The symbol, then in its function as a bridge between the world and God, participates in both these realities. The degree of participation may vary from case to case, but in order to be called a symbol it has to bring together … it must participate in what is symbolized. Characteristic is the distinction made by Paul Tillich between ‘sign’ and ‘symbol’: a sign is something that points to a reality without necessarily participating in it, while a symbol is something that participates in the reality it symbolizes.”
So a sign, then, points to something without actually participating in that reality. Its meaning can change depending on the circumstances. A cross is a sign. For a Christian it signifies the Life-giving Cross of Christ through which we are saved. In other circumstances a cross can mean different things. For someone who doesn’t believe in Christ it can simply be a decoration, it can be a sign of addition, it can indicate a pharmacy. When we see a red cross on a white background we know that that is signifies the humanitarian organization.
Only a piece of the True Cross of Christ is a symbol of the Cross, because it is the Cross in essence and if all the pieces of the Cross are put together – συμ-βάλλονται – they make up the True Cross.
The basic characteristic of this symbolic way of thinking is that all forms become means of expressing a transcendent content. So when the Westerner looks at a form he asks, “What does it mean?”, “What is it trying to tell us?” This results in the trivializing of reality, turning it into a mere medium through which we reach the essential thing which is transcendent and beyond reality. This philosophy began with Scholasticism and later passed into art in the Renaissance with the development of a Neo-platonic aesthetic that began with the translation of Plotinus by Marsilio Ficino who combines elements of Neo-Platonism with Christianity. The introduction of Neo-Platonism took things a step further. Now there isn’t simply an analogical relationship between created and uncreated but an ontological one.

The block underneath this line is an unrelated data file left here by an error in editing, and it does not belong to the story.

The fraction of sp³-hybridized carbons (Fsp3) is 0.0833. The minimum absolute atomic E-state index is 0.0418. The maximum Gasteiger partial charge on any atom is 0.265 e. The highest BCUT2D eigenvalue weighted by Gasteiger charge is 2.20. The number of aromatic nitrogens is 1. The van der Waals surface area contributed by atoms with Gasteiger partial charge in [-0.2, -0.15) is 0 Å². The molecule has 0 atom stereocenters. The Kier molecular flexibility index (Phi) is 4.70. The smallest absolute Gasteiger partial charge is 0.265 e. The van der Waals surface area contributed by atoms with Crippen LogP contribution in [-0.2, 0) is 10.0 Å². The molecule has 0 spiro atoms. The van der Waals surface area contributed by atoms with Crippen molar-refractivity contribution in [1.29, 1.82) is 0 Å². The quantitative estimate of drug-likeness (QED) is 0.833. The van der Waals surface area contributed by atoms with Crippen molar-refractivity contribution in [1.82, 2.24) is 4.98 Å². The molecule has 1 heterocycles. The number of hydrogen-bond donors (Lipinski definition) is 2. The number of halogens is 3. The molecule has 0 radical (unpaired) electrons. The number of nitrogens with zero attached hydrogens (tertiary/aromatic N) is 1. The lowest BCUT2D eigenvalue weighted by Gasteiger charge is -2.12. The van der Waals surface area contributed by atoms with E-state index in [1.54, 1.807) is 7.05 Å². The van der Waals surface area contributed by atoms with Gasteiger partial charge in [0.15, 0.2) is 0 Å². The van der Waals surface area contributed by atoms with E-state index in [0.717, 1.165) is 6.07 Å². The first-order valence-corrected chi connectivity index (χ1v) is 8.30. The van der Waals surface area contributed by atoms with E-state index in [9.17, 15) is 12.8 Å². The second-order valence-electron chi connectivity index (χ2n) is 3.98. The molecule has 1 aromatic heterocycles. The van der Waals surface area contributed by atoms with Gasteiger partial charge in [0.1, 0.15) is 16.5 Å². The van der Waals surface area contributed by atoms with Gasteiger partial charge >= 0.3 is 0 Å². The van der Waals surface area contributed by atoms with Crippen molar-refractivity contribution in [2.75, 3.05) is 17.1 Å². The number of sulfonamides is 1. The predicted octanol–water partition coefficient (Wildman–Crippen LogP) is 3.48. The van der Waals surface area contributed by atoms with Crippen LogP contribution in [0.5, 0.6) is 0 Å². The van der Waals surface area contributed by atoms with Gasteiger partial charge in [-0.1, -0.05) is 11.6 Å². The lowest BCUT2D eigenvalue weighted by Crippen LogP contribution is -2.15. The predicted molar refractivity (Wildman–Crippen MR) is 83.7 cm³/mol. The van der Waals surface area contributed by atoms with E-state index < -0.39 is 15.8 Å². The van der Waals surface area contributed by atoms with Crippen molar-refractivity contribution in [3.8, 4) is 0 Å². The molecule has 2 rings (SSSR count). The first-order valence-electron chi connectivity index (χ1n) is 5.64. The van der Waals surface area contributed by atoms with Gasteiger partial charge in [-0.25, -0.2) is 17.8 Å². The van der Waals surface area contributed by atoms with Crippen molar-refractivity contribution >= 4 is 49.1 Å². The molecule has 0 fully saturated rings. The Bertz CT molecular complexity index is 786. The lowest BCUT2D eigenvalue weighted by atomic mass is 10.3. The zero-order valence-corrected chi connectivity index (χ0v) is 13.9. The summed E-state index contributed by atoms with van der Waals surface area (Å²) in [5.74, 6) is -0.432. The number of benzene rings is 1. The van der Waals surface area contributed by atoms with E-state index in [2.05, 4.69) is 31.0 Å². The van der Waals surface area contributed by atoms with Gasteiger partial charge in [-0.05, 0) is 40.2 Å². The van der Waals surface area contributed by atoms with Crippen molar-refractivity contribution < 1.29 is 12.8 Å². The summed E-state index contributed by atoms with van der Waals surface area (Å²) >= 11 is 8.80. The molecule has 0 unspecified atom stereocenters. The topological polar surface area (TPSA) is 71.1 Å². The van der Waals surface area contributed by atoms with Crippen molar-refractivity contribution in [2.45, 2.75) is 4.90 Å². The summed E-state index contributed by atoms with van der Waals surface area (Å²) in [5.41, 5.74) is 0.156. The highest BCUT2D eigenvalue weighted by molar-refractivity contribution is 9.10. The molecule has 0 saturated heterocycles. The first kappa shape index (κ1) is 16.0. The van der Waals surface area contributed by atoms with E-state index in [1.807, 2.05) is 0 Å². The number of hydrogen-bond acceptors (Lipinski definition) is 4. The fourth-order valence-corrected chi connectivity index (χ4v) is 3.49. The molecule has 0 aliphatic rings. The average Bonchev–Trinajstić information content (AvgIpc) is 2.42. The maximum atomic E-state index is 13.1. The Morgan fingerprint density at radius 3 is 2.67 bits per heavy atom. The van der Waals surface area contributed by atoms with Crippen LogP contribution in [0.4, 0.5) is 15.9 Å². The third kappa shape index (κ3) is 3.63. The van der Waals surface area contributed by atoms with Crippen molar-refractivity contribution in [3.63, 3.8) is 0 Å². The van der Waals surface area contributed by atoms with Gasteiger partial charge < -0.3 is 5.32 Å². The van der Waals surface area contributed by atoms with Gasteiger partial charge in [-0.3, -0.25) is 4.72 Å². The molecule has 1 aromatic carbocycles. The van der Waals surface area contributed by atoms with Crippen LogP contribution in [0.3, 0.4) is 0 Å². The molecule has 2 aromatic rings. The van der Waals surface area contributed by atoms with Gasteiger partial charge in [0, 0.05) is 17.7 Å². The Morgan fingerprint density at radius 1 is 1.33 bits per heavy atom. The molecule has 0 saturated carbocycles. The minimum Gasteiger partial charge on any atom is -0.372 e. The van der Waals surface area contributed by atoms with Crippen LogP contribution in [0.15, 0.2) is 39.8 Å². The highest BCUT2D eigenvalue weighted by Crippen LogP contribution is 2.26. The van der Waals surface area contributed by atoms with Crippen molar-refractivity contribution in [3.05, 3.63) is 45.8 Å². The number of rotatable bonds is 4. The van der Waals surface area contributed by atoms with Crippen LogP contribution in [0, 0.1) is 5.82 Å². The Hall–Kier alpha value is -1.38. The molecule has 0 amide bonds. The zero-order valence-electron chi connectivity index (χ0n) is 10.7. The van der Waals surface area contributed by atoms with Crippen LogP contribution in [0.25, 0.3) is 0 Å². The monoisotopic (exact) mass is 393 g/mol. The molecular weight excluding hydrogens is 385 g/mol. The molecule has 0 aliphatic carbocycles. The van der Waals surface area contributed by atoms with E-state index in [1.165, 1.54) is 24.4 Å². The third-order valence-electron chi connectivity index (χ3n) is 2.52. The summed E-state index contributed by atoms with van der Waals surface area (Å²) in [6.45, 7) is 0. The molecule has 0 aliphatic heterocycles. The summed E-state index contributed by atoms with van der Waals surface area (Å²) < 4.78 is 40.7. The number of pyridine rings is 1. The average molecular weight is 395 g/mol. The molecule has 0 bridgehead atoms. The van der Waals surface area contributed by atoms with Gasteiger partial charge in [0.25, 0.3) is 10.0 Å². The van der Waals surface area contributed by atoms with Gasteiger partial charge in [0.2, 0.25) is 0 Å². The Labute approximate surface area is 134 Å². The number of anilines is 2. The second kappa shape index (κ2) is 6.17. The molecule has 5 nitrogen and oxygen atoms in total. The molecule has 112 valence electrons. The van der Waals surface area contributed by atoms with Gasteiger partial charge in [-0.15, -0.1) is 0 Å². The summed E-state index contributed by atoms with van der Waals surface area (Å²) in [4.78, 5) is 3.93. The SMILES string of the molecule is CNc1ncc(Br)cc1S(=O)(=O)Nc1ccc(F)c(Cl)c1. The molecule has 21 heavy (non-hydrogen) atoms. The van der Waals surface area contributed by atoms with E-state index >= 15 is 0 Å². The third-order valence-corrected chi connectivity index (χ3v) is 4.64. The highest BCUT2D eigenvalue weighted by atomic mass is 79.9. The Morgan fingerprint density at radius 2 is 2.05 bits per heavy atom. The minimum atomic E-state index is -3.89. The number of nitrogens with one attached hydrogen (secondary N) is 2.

Since the time of Augustine through Scholasticism and the Renaissance the West became obsessed with the idea of Beauty and went about defining it by philosophical and mathematical means, something the Eastern Fathers never did. It is something that has only infiltrated into Orthodox iconology in the past century. The Renaissance painters believed that in depicting the beauty of the world they were theologizing because beauty is characteristic of the Divine. They gave beauty an ontological dimension, because beauty meant knowledge of God and truth.
Ficino … finds a transcendent element in all beauty. It is through this element… that beauty can lure love to its highest aspirations, and make a path to contemplation of the divine.
As George Kordis explains about art in the Renaissance “The work (of art) starts to talk about God, about the Truth, about a transcendent subject matter, consequently it cannot remain on the level of the sign and must attain more essential characteristics. A manner of painting develops – an image that has naturalistic characteristics and starts becoming autonomous from the viewer. It acquires its own dimensions and consequently its own essence.”
This relationship of the image with the viewer and how the image communicates with the viewer is vitally important as we will see later when we look at the Orthodox icon. In order to make the image independent of the viewer, the Renaissance painters created a dimension – an independent time and space – behind the surface of the painting using linear and atmospheric perspective and colour. In this way the objects that are painted on the surface acquire their own virtual reality, which is exactly the opposite of what George Kordis calls the icon’s “real virtuality or iconicity”. In Western society virtuality or iconicity came to mean that which is not real. The logical progression of Western art has led to the moving image of cinema and to virtual reality where the viewer leaves reality and enters a virtual world.
Despite being autonomous of the viewer, the image still needs to be able to communicate with him, otherwise it will hold no interest. To do so it, firstly focuses on the viewer’s emotions, and the people in the image start expressing emotions. This is one of the most important instruments used to influence the viewer and to pass on ideas and propaganda and to direct and manipulate him. The image itself must act on the viewer.